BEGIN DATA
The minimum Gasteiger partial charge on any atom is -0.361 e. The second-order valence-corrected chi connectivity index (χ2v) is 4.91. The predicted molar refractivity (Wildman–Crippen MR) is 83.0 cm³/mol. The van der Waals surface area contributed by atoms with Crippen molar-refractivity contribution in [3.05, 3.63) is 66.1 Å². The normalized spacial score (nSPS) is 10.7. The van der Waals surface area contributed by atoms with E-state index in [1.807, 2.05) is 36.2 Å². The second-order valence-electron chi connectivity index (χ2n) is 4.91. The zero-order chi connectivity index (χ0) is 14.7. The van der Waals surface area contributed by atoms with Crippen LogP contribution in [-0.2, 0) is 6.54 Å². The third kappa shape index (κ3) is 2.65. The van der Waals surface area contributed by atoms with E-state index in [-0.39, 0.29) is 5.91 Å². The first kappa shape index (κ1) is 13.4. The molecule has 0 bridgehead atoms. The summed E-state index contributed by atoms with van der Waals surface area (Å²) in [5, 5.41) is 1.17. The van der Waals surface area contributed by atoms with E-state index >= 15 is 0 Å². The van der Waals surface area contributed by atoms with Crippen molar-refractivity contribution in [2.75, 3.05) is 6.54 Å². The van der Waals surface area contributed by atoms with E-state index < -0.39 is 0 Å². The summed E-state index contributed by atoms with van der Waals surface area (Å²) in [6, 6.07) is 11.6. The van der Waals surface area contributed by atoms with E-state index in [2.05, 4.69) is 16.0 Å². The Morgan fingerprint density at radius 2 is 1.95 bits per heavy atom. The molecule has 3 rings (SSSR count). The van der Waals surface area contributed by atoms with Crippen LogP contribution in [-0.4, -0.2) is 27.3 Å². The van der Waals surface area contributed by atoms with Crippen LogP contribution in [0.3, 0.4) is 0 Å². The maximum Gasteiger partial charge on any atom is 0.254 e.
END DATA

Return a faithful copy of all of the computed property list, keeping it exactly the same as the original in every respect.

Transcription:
The minimum Gasteiger partial charge on any atom is -0.361 e. The second-order valence-corrected chi connectivity index (χ2v) is 4.91. The predicted molar refractivity (Wildman–Crippen MR) is 83.0 cm³/mol. The van der Waals surface area contributed by atoms with Crippen molar-refractivity contribution in [3.05, 3.63) is 66.1 Å². The normalized spacial score (nSPS) is 10.7. The van der Waals surface area contributed by atoms with E-state index in [1.807, 2.05) is 36.2 Å². The second-order valence-electron chi connectivity index (χ2n) is 4.91. The zero-order chi connectivity index (χ0) is 14.7. The van der Waals surface area contributed by atoms with Crippen LogP contribution in [-0.2, 0) is 6.54 Å². The third kappa shape index (κ3) is 2.65. The van der Waals surface area contributed by atoms with E-state index in [-0.39, 0.29) is 5.91 Å². The first kappa shape index (κ1) is 13.4. The molecule has 0 bridgehead atoms. The summed E-state index contributed by atoms with van der Waals surface area (Å²) in [5, 5.41) is 1.17. The van der Waals surface area contributed by atoms with E-state index >= 15 is 0 Å². The van der Waals surface area contributed by atoms with Crippen molar-refractivity contribution in [2.75, 3.05) is 6.54 Å². The van der Waals surface area contributed by atoms with E-state index < -0.39 is 0 Å². The summed E-state index contributed by atoms with van der Waals surface area (Å²) in [6, 6.07) is 11.6. The van der Waals surface area contributed by atoms with E-state index in [2.05, 4.69) is 16.0 Å². The Morgan fingerprint density at radius 2 is 1.95 bits per heavy atom. The molecule has 3 rings (SSSR count). The van der Waals surface area contributed by atoms with Crippen LogP contribution in [-0.4, -0.2) is 27.3 Å². The van der Waals surface area contributed by atoms with Crippen LogP contribution in [0.3, 0.4) is 0 Å². The maximum Gasteiger partial charge on any atom is 0.254 e.